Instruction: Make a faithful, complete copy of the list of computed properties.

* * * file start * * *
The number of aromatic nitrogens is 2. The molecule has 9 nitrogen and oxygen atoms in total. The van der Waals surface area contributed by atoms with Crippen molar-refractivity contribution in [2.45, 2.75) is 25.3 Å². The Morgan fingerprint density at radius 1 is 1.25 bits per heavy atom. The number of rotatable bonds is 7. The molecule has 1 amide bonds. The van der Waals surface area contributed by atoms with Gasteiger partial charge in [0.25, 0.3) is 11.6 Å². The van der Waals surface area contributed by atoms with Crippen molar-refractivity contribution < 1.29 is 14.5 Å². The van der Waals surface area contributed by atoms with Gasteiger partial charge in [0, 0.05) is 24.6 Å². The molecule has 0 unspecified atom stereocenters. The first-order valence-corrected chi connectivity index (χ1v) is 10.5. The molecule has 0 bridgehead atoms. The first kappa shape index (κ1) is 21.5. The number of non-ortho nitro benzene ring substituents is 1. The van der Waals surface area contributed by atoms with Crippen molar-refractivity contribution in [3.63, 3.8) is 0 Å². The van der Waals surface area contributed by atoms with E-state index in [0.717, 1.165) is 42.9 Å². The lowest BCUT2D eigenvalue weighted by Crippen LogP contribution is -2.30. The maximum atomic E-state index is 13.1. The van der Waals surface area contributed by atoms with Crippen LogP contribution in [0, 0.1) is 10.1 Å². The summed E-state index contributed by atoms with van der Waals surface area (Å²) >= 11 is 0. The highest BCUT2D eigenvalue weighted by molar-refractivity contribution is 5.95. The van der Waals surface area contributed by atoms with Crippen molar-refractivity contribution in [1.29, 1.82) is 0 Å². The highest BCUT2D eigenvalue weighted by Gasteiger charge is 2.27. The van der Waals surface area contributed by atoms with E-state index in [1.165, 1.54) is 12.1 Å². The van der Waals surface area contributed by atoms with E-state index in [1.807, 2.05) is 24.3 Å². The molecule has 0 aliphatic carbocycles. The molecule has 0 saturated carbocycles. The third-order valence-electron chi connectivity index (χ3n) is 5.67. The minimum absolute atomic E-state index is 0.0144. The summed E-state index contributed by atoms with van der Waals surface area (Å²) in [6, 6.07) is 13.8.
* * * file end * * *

The number of aromatic nitrogens is 2. The molecule has 9 nitrogen and oxygen atoms in total. The van der Waals surface area contributed by atoms with Crippen molar-refractivity contribution in [2.45, 2.75) is 25.3 Å². The Morgan fingerprint density at radius 1 is 1.25 bits per heavy atom. The number of rotatable bonds is 7. The molecule has 1 amide bonds. The van der Waals surface area contributed by atoms with Gasteiger partial charge in [0.25, 0.3) is 11.6 Å². The van der Waals surface area contributed by atoms with Crippen molar-refractivity contribution < 1.29 is 14.5 Å². The van der Waals surface area contributed by atoms with Gasteiger partial charge in [0, 0.05) is 24.6 Å². The molecule has 0 unspecified atom stereocenters. The first-order valence-corrected chi connectivity index (χ1v) is 10.5. The molecule has 0 bridgehead atoms. The first kappa shape index (κ1) is 21.5. The number of non-ortho nitro benzene ring substituents is 1. The van der Waals surface area contributed by atoms with Crippen molar-refractivity contribution in [3.63, 3.8) is 0 Å². The van der Waals surface area contributed by atoms with E-state index in [0.717, 1.165) is 42.9 Å². The lowest BCUT2D eigenvalue weighted by Crippen LogP contribution is -2.30. The maximum atomic E-state index is 13.1. The van der Waals surface area contributed by atoms with Crippen LogP contribution in [0, 0.1) is 10.1 Å². The summed E-state index contributed by atoms with van der Waals surface area (Å²) >= 11 is 0. The highest BCUT2D eigenvalue weighted by molar-refractivity contribution is 5.95. The van der Waals surface area contributed by atoms with Crippen molar-refractivity contribution in [1.29, 1.82) is 0 Å². The highest BCUT2D eigenvalue weighted by Gasteiger charge is 2.27. The van der Waals surface area contributed by atoms with E-state index in [1.165, 1.54) is 12.1 Å². The van der Waals surface area contributed by atoms with E-state index in [1.807, 2.05) is 24.3 Å². The molecule has 0 aliphatic carbocycles. The molecule has 0 saturated carbocycles. The third-order valence-electron chi connectivity index (χ3n) is 5.67. The minimum absolute atomic E-state index is 0.0144. The summed E-state index contributed by atoms with van der Waals surface area (Å²) in [6, 6.07) is 13.8.